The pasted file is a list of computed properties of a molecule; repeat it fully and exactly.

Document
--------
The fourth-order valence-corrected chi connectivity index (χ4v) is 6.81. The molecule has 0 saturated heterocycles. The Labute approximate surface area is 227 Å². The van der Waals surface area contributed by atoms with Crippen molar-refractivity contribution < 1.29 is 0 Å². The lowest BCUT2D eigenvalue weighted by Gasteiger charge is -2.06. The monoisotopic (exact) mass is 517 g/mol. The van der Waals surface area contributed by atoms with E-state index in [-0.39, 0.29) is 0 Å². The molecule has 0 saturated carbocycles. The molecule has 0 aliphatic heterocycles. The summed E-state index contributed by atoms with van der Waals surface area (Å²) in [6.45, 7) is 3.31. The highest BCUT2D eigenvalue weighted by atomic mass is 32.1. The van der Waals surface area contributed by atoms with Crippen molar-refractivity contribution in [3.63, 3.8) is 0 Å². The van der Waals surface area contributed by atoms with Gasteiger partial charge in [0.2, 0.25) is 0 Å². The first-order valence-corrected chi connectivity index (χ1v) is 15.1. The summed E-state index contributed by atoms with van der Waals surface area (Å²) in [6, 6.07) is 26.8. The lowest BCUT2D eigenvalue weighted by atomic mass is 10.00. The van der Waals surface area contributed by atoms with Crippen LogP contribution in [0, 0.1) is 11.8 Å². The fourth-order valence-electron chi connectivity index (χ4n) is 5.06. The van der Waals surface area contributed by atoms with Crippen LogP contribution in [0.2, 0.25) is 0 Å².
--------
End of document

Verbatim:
The fourth-order valence-corrected chi connectivity index (χ4v) is 6.81. The molecule has 0 saturated heterocycles. The Labute approximate surface area is 227 Å². The van der Waals surface area contributed by atoms with Crippen molar-refractivity contribution < 1.29 is 0 Å². The lowest BCUT2D eigenvalue weighted by Gasteiger charge is -2.06. The monoisotopic (exact) mass is 517 g/mol. The van der Waals surface area contributed by atoms with E-state index in [-0.39, 0.29) is 0 Å². The molecule has 0 saturated carbocycles. The molecule has 0 aliphatic heterocycles. The summed E-state index contributed by atoms with van der Waals surface area (Å²) in [6.45, 7) is 3.31. The highest BCUT2D eigenvalue weighted by atomic mass is 32.1. The van der Waals surface area contributed by atoms with Crippen molar-refractivity contribution in [3.63, 3.8) is 0 Å². The van der Waals surface area contributed by atoms with Gasteiger partial charge in [0.2, 0.25) is 0 Å². The first-order valence-corrected chi connectivity index (χ1v) is 15.1. The summed E-state index contributed by atoms with van der Waals surface area (Å²) in [6, 6.07) is 26.8. The lowest BCUT2D eigenvalue weighted by atomic mass is 10.00. The van der Waals surface area contributed by atoms with Crippen LogP contribution in [0, 0.1) is 11.8 Å². The fourth-order valence-electron chi connectivity index (χ4n) is 5.06. The van der Waals surface area contributed by atoms with Crippen LogP contribution in [0.2, 0.25) is 0 Å².